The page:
The following guest
column was written for First Signs by Mitzi Waltz,
©2001. Mitzi is the author of
several Patient Centered Guides that provide comprehensive coverage
on a variety of developmental and behavioral disorders, including
Autism Spectrum Disorders: Understanding the Diagnosis and Getting
It’s over. The seemingly endless process of doctor visits and
testing has ended.
If your child has been diagnosed with an autistic spectrum
disorder (autism or pervasive developmental disorder), you may
feel that your life as you know it is over, too. You’re faced
with a barrage of terms you’ve never heard before, professionals
who may or may not seem helpful, and friends and family members
who insist on handing you magazine articles about the latest
“cure,” but who don’t really seem to understand what you’re
going through. Most importantly, you’re faced with essential
decisions to make about your child’s health, education, and
Every parent who has walked this road before you has experienced
this moment of post-diagnosis paralysis. It really is too much
for one or two people to handle alone. It shakes your
confidence, and challenges your parenting skills and your
personal goals in ways you never expected. It can’t be
sugarcoated or wished away.
Right after the diagnosis, you’re torn between a very real
grieving process for the “perfect” child every parent hopes for,
anger that your child has been affected by this disorder, fear
about the future, and a parent’s innate determination to make
everything better somehow. Grief, anger, and fear are difficult
emotions, and it will take time to work through them. Seek
professional counseling and extra support if you need it. But
hold on to that core of determination for your child. Along with
hope (which you should never let go of, no matter what some
doctor, teacher, or relative may tell you), it’s going to be
your greatest strength.
So where will that determination take you from here? In the
absence of a medically proven, sure-fire treatment for autistic
spectrum disorders, there are many things to consider. The
following ten steps will start you on the right path.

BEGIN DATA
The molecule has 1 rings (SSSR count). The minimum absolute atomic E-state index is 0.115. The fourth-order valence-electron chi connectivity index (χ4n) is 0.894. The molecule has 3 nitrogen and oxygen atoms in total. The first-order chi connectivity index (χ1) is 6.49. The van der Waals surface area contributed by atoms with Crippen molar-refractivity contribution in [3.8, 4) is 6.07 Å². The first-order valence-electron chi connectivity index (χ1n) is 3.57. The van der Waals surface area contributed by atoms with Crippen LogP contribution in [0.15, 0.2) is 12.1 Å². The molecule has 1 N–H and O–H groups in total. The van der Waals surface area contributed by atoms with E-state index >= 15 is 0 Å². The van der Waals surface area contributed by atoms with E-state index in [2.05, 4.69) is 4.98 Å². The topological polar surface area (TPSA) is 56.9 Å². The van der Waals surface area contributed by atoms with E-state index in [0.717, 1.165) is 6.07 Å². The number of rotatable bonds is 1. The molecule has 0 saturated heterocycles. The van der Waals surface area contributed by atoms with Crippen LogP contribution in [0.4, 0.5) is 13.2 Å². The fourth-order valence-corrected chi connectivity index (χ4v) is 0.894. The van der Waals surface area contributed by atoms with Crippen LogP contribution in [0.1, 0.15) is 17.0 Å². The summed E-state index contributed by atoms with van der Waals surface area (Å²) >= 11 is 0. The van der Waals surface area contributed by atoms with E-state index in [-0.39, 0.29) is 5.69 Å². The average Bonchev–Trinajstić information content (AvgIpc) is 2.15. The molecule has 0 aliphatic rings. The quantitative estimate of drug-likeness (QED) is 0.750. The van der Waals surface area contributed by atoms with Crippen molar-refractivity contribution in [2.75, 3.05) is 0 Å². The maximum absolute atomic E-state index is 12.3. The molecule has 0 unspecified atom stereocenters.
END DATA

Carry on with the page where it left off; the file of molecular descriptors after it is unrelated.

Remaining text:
1. Take a deep breath and begin to
use the professional guidance you have been given. Begin
to communicate and connect with your child and participate in
your child’s therapy. Begin to understand what is most helpful
to your child.
2. Get organized. Create a
filing system for your child’s medical records, Early
Intervention and school records, articles and pamphlets, and
other items you want to close at hand.
3. Inform yourself. Read
books, surf the Web, and have in-depth conversations with any
expert parent or professional you can buttonhole. Find out about
print and online resources that can keep you abreast of the
latest news about treatments.
4. Based on what you learn,
evaluate treatment possibilities,
with a focus on your child’s unique characteristics and needs.
5. Assemble your treatment team.
This should include a pediatrician who understands developmental
issues, and who will be your child’s primary care provider.
Depending on your child’s needs, you may also need a
neurologist, neuropsychologist, psychiatrist, speech therapist,
occupational therapist, home-based intervention therapist, and
others. If your child’s needs are especially complex (for
example, autism plus epilepsy or cerebral palsy), ask your HMO
or county developmental delay services about case management
6. Learn your child’s rights,
and take steps to secure them. Find out about Early Intervention
programs, regional services, county developmental delay or
mental health programs, and special education programs. Start
the application process for services your child is eligible for.
Learn about the Individuals with Disabilities Education Act
(IDEA), the Americans with Disabilities Act (ADA), the
Rehabilitation Act, and other laws that can protect and help
7. Understand your insurance plan.
Find out what it does and doesn’t cover. Learn how to get better
services for your child, including how to appeal decisions you
don’t agree with. If you are uninsured, find out about Medicaid
and state-sponsored plans for uninsured children.
8. Network with other parents.
Join a local or national group that can keep you informed. Find
other families nearby or online who are coping with the same
9. Take steps to nurture your
entire family, including your partner and other children.
It’s easy, and sometimes necessary, for one child’s disability
to take precedence over everything else. Most parents have to
deliberately make time for giving the rest of the family special
10. Nurture yourself. Do
what it takes to maintain your health and wellbeing by eating
right, exercising, taking care of any medical needs, and making
sure that you have adequate emotional support.
The worst is over, but the hard work has just begun: You must
take the lead in advocating for your child.
© First Signs, Inc., May 2001
Mitzi Waltz € http://www.mitziwaltz.com/
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